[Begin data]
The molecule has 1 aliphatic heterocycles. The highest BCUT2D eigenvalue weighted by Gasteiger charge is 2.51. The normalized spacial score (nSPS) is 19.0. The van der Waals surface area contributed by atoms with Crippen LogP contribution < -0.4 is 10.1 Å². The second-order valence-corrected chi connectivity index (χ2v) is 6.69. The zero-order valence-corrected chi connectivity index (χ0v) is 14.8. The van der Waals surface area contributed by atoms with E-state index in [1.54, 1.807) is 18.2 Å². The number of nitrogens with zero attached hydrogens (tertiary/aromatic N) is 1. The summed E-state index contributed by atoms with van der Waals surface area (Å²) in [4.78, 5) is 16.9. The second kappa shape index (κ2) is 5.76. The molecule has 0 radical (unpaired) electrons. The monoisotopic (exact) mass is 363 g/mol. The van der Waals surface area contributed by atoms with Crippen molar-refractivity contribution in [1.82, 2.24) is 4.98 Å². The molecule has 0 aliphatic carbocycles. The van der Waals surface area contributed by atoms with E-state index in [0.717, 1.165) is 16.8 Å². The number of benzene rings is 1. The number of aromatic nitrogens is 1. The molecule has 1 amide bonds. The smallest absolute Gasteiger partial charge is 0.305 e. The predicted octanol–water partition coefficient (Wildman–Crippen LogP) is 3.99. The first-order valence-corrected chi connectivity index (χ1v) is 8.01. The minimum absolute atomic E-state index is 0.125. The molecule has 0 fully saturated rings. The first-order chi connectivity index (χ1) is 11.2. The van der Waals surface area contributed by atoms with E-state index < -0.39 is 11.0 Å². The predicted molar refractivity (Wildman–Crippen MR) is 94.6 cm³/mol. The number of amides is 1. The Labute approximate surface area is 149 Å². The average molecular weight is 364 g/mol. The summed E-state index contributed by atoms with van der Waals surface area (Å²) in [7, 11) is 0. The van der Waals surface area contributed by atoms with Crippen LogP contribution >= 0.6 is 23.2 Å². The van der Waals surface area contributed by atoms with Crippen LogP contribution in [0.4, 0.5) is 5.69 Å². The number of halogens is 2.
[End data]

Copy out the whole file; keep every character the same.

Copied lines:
The molecule has 1 aliphatic heterocycles. The highest BCUT2D eigenvalue weighted by Gasteiger charge is 2.51. The normalized spacial score (nSPS) is 19.0. The van der Waals surface area contributed by atoms with Crippen LogP contribution < -0.4 is 10.1 Å². The second-order valence-corrected chi connectivity index (χ2v) is 6.69. The zero-order valence-corrected chi connectivity index (χ0v) is 14.8. The van der Waals surface area contributed by atoms with E-state index in [1.54, 1.807) is 18.2 Å². The number of nitrogens with zero attached hydrogens (tertiary/aromatic N) is 1. The summed E-state index contributed by atoms with van der Waals surface area (Å²) in [4.78, 5) is 16.9. The second kappa shape index (κ2) is 5.76. The molecule has 0 radical (unpaired) electrons. The monoisotopic (exact) mass is 363 g/mol. The van der Waals surface area contributed by atoms with Crippen molar-refractivity contribution in [1.82, 2.24) is 4.98 Å². The molecule has 0 aliphatic carbocycles. The van der Waals surface area contributed by atoms with E-state index in [0.717, 1.165) is 16.8 Å². The number of benzene rings is 1. The number of aromatic nitrogens is 1. The molecule has 1 amide bonds. The smallest absolute Gasteiger partial charge is 0.305 e. The predicted octanol–water partition coefficient (Wildman–Crippen LogP) is 3.99. The first-order valence-corrected chi connectivity index (χ1v) is 8.01. The minimum absolute atomic E-state index is 0.125. The molecule has 0 fully saturated rings. The first-order chi connectivity index (χ1) is 11.2. The van der Waals surface area contributed by atoms with E-state index < -0.39 is 11.0 Å². The predicted molar refractivity (Wildman–Crippen MR) is 94.6 cm³/mol. The number of amides is 1. The Labute approximate surface area is 149 Å². The average molecular weight is 364 g/mol. The summed E-state index contributed by atoms with van der Waals surface area (Å²) in [7, 11) is 0. The van der Waals surface area contributed by atoms with Crippen LogP contribution >= 0.6 is 23.2 Å². The van der Waals surface area contributed by atoms with Crippen LogP contribution in [0.4, 0.5) is 5.69 Å². The number of halogens is 2.